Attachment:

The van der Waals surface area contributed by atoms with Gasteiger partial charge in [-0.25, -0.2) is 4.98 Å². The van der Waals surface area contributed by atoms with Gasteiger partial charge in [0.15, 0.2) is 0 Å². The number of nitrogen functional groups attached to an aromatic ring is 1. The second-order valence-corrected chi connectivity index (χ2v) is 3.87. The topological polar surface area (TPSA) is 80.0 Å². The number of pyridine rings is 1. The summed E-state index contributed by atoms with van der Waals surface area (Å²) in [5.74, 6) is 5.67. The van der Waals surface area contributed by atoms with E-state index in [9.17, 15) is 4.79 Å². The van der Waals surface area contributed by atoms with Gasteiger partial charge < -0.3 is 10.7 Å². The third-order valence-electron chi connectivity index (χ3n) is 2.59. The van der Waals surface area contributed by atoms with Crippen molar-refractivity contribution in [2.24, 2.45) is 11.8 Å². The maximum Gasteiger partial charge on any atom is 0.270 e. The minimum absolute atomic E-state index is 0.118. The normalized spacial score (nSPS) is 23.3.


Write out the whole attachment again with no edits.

The van der Waals surface area contributed by atoms with Gasteiger partial charge in [-0.25, -0.2) is 4.98 Å². The van der Waals surface area contributed by atoms with Gasteiger partial charge in [0.15, 0.2) is 0 Å². The number of nitrogen functional groups attached to an aromatic ring is 1. The second-order valence-corrected chi connectivity index (χ2v) is 3.87. The topological polar surface area (TPSA) is 80.0 Å². The number of pyridine rings is 1. The summed E-state index contributed by atoms with van der Waals surface area (Å²) in [5.74, 6) is 5.67. The van der Waals surface area contributed by atoms with E-state index in [9.17, 15) is 4.79 Å². The van der Waals surface area contributed by atoms with Gasteiger partial charge < -0.3 is 10.7 Å². The third-order valence-electron chi connectivity index (χ3n) is 2.59. The van der Waals surface area contributed by atoms with Crippen molar-refractivity contribution in [2.24, 2.45) is 11.8 Å². The maximum Gasteiger partial charge on any atom is 0.270 e. The minimum absolute atomic E-state index is 0.118. The normalized spacial score (nSPS) is 23.3.